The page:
It was my honor to preside over the 2018 Society for Benefit-Cost Analysis (SBCA) Conference  held March 14 – 16 at the George Washington University in Washington, DC. I am happy to report that by all indications it was another successful conference. We had 319 total registrants from 19 countries across 5 continents. U.S. participants represented 31 states and D.C. Half of all participants were affiliated with the U.S. federal government. The next largest group were academics (almost one-third); other attendees were from the private sector or from state and international government agencies. The three pre-conference professional development workshops were well attended and also drew a mix of participants from federal, state, and international agencies, as well as academics.

 April 26, 2018

By Henrik Andersson 

Despite the obvious attraction of Benefit-Cost Analysis (BCA) for policy evaluation, its implementation rate varies across countries and sectors.  Although the concept of BCA can be traced back to European thinkers, it was first applied in the United States. The evaluation by the U.S. Army Corps of Engineers’ of the U.S. Flood Control Act of 1936 is often regarded as the first use of BCA, but President Ronald Reagan’s Executive Order 12291 issued in 1981 provided considerable impetus to its use in the United States. Although perceptions of BCA as anti-regulatory caused some adversaries of BCA to argue for its elimination in policy making, BCA is now viewed also as a tool to promote regulation.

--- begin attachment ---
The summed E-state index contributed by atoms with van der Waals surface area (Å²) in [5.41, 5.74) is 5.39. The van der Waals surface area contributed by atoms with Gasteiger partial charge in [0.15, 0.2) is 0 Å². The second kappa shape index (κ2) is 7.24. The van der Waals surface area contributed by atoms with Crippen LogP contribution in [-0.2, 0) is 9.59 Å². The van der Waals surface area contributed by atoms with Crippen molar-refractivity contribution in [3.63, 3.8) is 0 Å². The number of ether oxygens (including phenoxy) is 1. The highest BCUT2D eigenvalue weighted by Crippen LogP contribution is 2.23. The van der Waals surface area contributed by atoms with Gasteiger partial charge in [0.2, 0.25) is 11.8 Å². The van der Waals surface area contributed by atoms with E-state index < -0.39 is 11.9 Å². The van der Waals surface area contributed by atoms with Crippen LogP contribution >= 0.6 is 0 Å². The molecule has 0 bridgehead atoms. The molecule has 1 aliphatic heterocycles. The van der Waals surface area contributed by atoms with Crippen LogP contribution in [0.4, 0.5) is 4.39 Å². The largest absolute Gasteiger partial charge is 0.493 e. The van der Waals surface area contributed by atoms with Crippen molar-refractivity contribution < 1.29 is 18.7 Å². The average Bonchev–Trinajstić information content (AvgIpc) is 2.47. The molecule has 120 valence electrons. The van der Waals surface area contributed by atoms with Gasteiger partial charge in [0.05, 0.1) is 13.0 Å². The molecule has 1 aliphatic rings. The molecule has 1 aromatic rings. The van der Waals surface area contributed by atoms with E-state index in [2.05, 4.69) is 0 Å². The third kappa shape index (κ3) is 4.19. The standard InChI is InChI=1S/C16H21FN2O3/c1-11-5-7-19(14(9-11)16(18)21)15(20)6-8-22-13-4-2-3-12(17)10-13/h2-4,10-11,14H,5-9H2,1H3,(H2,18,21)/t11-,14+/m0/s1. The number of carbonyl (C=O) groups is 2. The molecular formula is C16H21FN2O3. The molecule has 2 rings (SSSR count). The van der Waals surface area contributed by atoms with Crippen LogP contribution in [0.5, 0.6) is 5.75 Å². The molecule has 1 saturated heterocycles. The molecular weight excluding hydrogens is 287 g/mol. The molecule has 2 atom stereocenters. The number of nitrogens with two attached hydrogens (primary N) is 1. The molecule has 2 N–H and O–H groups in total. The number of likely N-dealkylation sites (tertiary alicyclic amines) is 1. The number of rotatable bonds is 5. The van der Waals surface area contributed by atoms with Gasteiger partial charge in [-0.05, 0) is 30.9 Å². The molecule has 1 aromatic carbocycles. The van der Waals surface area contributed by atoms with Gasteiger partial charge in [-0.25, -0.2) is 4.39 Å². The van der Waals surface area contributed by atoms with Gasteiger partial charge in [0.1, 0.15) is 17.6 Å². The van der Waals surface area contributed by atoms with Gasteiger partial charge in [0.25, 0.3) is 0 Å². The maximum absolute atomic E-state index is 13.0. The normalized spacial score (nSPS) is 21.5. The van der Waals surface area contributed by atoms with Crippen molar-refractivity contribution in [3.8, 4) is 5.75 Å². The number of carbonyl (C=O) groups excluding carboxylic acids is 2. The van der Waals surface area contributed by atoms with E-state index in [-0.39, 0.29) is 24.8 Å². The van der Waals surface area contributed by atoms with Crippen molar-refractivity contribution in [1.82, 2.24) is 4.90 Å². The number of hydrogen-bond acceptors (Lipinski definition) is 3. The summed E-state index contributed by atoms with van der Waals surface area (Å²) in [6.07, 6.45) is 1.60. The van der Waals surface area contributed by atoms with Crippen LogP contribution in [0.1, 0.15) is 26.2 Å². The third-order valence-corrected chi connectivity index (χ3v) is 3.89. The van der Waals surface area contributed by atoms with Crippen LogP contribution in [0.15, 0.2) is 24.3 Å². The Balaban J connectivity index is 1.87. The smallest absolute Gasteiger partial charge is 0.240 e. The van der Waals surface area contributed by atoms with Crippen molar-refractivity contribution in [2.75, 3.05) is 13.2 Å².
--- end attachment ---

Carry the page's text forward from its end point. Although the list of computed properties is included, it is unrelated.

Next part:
April 11, 2018

By W. Kip Viscusi

Proper application of the value of a statistical life (VSL) is essential to preventing the systematic undervaluation of life throughout the world. The values used by U.S. federal agencies to monetize prospective risk reductions formerly were too low but have increased over time and are now in a range consistent with the economic literature. However, the values agencies assign to fatalities in setting regulatory sanctions are extremely low—often a fraction of the current estimates for VSL estimates used in regulatory contexts. Further, other countries still monetize risk reductions using techniques that undervalue life relative to VSL estimates. 

March 7, 2018 

By Elisabeth Gilmore